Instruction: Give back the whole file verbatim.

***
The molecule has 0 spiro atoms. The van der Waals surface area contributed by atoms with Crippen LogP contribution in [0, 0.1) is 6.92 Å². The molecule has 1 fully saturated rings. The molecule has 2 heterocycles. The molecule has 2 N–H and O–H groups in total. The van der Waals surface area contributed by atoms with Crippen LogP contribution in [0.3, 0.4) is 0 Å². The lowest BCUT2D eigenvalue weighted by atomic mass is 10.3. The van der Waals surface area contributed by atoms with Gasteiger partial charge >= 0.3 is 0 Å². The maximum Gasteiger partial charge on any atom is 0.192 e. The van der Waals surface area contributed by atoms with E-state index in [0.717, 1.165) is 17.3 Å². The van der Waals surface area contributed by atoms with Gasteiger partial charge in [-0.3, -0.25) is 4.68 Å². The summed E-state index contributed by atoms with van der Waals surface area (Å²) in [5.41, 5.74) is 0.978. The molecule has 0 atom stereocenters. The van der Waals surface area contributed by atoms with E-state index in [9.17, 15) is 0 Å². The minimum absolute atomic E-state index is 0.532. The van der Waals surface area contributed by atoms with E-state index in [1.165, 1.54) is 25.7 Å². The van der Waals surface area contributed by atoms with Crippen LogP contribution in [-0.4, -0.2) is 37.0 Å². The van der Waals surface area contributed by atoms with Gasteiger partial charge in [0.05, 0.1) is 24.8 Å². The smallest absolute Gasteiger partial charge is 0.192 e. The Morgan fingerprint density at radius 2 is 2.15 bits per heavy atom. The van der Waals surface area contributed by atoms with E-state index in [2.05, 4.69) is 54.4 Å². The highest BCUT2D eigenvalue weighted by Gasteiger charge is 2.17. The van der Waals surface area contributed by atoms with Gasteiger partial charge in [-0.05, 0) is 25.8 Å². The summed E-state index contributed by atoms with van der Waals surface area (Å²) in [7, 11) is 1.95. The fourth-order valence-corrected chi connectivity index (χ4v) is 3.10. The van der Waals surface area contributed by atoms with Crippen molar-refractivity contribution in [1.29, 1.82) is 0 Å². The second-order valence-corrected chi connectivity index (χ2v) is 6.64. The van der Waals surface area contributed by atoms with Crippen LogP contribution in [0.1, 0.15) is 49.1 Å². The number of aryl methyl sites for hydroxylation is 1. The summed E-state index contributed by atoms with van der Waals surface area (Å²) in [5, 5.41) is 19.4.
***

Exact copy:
The molecule has 0 spiro atoms. The van der Waals surface area contributed by atoms with Crippen LogP contribution in [0, 0.1) is 6.92 Å². The molecule has 1 fully saturated rings. The molecule has 2 heterocycles. The molecule has 2 N–H and O–H groups in total. The van der Waals surface area contributed by atoms with Crippen LogP contribution in [0.3, 0.4) is 0 Å². The lowest BCUT2D eigenvalue weighted by atomic mass is 10.3. The van der Waals surface area contributed by atoms with Gasteiger partial charge >= 0.3 is 0 Å². The maximum Gasteiger partial charge on any atom is 0.192 e. The van der Waals surface area contributed by atoms with E-state index in [0.717, 1.165) is 17.3 Å². The van der Waals surface area contributed by atoms with Gasteiger partial charge in [-0.3, -0.25) is 4.68 Å². The summed E-state index contributed by atoms with van der Waals surface area (Å²) in [5.41, 5.74) is 0.978. The molecule has 0 atom stereocenters. The van der Waals surface area contributed by atoms with E-state index in [9.17, 15) is 0 Å². The minimum absolute atomic E-state index is 0.532. The van der Waals surface area contributed by atoms with E-state index in [1.165, 1.54) is 25.7 Å². The van der Waals surface area contributed by atoms with Crippen LogP contribution in [-0.4, -0.2) is 37.0 Å². The van der Waals surface area contributed by atoms with Gasteiger partial charge in [0.05, 0.1) is 24.8 Å². The smallest absolute Gasteiger partial charge is 0.192 e. The Morgan fingerprint density at radius 2 is 2.15 bits per heavy atom. The van der Waals surface area contributed by atoms with E-state index in [2.05, 4.69) is 54.4 Å². The highest BCUT2D eigenvalue weighted by Gasteiger charge is 2.17. The van der Waals surface area contributed by atoms with Gasteiger partial charge in [-0.05, 0) is 25.8 Å². The summed E-state index contributed by atoms with van der Waals surface area (Å²) in [7, 11) is 1.95. The fourth-order valence-corrected chi connectivity index (χ4v) is 3.10. The van der Waals surface area contributed by atoms with Crippen molar-refractivity contribution in [1.29, 1.82) is 0 Å². The second-order valence-corrected chi connectivity index (χ2v) is 6.64. The van der Waals surface area contributed by atoms with Crippen LogP contribution in [0.1, 0.15) is 49.1 Å². The number of aryl methyl sites for hydroxylation is 1. The summed E-state index contributed by atoms with van der Waals surface area (Å²) in [5, 5.41) is 19.4.